Of course, we understand that not all employees are specialist. That is why we have Naila Ilyas, our dedicated energy advisor. Her position is fully funded by energy income from our renewable energy schemes.
Last year we secured £5,000 funding from the Department of Energy and Climate Change’s Big Energy Saving Network to help deliver outreach energy advice for tenants and energy awareness sessions for frontline staff.
Naila visits tenants in their homes, giving them vital advice on where they can cut down on their energy usage. With more and more of our tenants struggling to make the tough choice between heating and eating, Naila’s efforts have never been so crucial. The difference this kind of face-to-face contact can make is considerable. To date, Northwards Housing has engaged with 600 individuals, saving them £78,000 in total through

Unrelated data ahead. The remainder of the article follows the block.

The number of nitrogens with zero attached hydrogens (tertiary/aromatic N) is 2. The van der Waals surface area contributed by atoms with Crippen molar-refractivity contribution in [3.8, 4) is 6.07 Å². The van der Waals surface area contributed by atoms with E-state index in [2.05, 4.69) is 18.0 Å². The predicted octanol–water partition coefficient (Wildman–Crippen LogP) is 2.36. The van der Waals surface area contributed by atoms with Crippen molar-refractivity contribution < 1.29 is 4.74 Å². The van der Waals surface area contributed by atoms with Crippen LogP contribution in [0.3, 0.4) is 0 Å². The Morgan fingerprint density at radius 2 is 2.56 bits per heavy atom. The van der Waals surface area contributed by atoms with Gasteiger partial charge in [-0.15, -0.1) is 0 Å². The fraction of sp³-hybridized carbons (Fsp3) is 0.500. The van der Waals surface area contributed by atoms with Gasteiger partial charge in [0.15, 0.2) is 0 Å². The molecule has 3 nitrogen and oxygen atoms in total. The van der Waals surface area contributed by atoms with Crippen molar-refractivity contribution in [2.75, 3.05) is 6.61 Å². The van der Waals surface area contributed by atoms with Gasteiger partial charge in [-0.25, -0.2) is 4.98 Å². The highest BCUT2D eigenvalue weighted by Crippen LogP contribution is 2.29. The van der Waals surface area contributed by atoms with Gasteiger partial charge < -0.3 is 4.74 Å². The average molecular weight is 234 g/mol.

behavioural change advice, grants and helping them to switch providers.
Cutting energy bills for tenants who are struggling makes good business sense - freeing up vital funds to help tenants pay their rent. In order to tackle food and fuel poverty together, we continue to provide energy advice at a local foodbank, and the support is well used.
As the devolution agenda in Greater Manchester gathers pace, it is going to be more efficient to work with other housing providers in the area. That work is already underway with the Low Carbon Hub - a commission of the Greater Manchester Combined Authority set up to tackle climate change across our region.
Above all, though, we need to look to the future. The world will be a very different place in 10 or 15 years and we owe it to our tenants to be ready for that. We need to be on the right side of history.
Robin Lawler, chief executive, Northwards Housing
This opinion piece was written independently, but first appeared in a chapter sponsored by Sustainable Homes